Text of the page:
Several thousand persons gathered on Presidio Hill on July 16 to observe the ceremonies marking the 200th anniversary of the founding of Western civilization on the West Coast.
It had taken Father Junipero Serra three months to ride his mule 600 miles up from Loreto, on the Gulf coast of Baja California, to San Diego. The day before the ceremony, three astronauts had been launched into space from Cape Canaveral, Florida, and were on their way to walk on the moon. They would travel a half million miles in eight days in an inspiring achievement of a space program that in a way had its inception in a small corner of the Convair plant about twenty-five years before. A million visitors had been expected during the year. There was considerable disappointment over Spain’s failure to participate in a major way though it did award medals to Mayor Curran, Charles Cordell, the celebration president, and Philip L. Gildred, a commissioner-general. However, there was a delegation to the Bicentennial from Spain’s Island of Mallorca, the birthplace of Father Serra. Portugal, whose son in the 1500’s had been the first White explorer to enter the Port of San Diego, sent Vice Admiral Armando de Roboedo, its Chief of Naval Operations, to present another medal to the Mayor who accepted it on behalf of the City.
When the year had ended, and the show had closed, taxpayers learned it had cost them a million dollars and there were some of them who wondered, once again, if it all had been worth it. Expenditures by visitors rose in 1969 to more than $408,000,000, up from the more than $356,000,000 of the year before. But the increase from 1967 to 1968 had been almost as much, without a celebration.
Though nothing permanent had been left behind to mark the Bicentennial of the founding of the settlement on Presidio Hill and of California itself, the celebration had crystalized the efforts to restore Old Town to a semblance of its appearance when it was a Mexican town that had succeeded Spain’s original settlement on Presidio Hill.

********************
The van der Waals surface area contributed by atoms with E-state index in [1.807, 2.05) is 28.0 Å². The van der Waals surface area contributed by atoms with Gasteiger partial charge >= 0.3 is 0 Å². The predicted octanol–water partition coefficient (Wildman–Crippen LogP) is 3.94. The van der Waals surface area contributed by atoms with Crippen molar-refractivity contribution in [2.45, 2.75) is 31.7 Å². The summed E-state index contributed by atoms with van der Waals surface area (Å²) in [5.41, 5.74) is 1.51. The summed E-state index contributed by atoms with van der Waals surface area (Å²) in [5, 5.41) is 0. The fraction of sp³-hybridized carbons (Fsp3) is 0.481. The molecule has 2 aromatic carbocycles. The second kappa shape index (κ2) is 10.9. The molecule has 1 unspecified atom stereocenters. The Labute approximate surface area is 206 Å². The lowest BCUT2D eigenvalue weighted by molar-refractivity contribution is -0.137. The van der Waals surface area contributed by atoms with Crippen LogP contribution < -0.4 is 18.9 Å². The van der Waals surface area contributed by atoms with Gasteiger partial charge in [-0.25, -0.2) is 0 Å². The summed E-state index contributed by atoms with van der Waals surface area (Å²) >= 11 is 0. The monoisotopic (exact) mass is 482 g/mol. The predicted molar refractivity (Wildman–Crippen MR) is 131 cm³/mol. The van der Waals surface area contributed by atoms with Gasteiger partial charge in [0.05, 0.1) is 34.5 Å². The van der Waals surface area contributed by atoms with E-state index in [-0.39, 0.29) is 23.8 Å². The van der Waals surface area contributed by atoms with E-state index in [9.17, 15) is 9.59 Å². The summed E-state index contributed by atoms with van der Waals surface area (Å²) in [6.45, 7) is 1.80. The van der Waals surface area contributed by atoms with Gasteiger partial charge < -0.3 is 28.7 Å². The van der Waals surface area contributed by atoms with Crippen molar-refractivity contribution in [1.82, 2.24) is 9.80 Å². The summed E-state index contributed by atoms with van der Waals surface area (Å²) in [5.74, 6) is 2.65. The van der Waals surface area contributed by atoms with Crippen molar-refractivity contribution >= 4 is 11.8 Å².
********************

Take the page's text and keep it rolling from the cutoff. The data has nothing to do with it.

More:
Though the City was approaching a population of 700,000, and all civic plans may not have materialized as had been anticipated, nor had all the ships and the trains arrived as so many had expected, or longed for, the future still beckoned to those who believed they could shape events to their desires.
To the hundreds of thousands, however, who had come seeking a new way of life, a “City Beautiful” was still represented by climate and space, and the riches of variety. They did not always remember, or even know, that it had been the dreamers who raised a town out of the dust, who broke hard ground and planted the groves and gardens, who brought the water, who set aside a great park in the heart of a town struggling for life, and envisioned the future of Mission Bay.
The experience of passing history was revealing that the grouping of public buildings, and towering downtown structures, did not necessarily create the “City Beautiful,” and civic centers, unless integrated with the daily activities of the people, could become, as had happened in so many other cities, architectural backyards.
The comparison that John Nolen had offered, of a San Diego re-constituted in the manner of European cities, with broad streets and wide plazas for “open” city living, was captured in a way in the more spacious shopping centers. There was freedom from the pressures of traffic, rows of attractive shops and restaurants and sidewalk cafes, bookstores, and benches for relaxation, and shaded walkways, and even film houses. They were little “cities” isolated from each other, and so were those who used them.
But as John Nolen, the city planner, had done so long ago, a new generation of San Diegans, with a new concept of the “City Beautiful,” would look again at the bay but, instead of facing the City only toward the west, would face it also toward the south, and bring back to life a section that time had passed by. Then the people, the stores and the restaurants would surely come back.
When the plans for the World’s Columbian Exposition and its new “White City” were being considered, Daniel Burnham had summoned to his architectural offices in Chicago what was described as “the greatest meeting of artists since the Fifteenth Century.” Burnham had a slogan: “Make no little plans. They have no magic to stir men’s blood.”
When the Exposition plans were shown to a Chicago banker, Lyman J. Gage, a former Secretary of the U.S. of the Treasury, who later was to become a resident of Point Loma in San Diego, he greeted them with disbelief: “Oh, gentlemen, this is a dream. You have my good wishes. I hope the dream can be realized.”
Return to Books.
CITY OF THE DREAM
Ch. 1 War – And the Shape of Things to Come
Ch. 2 Water – The Real Key to a City’s Survival
Ch. 3 Peace – The Shock of a Transformation
Ch. 4 The City – The End of One Civic Dream
Ch. 5 A Fiesta – Re-Living the Days of the Dons
Ch. 6 Cotton – The Promise of the Ships to Come
Ch. 7 The Price – Changes in the Land and the Sea
Ch. 8 The Auto – The Rise of Shopping Centers
Ch. 9 The Hopes – Tourists, a Bay, and the Park
Ch. 10 Downtown – The Tall Buildings Rise Again
Ch. 11 200 Years – What Kind of a City Was It Now?
Ch. 12 The Future – Renewing the ‘City Beautiful’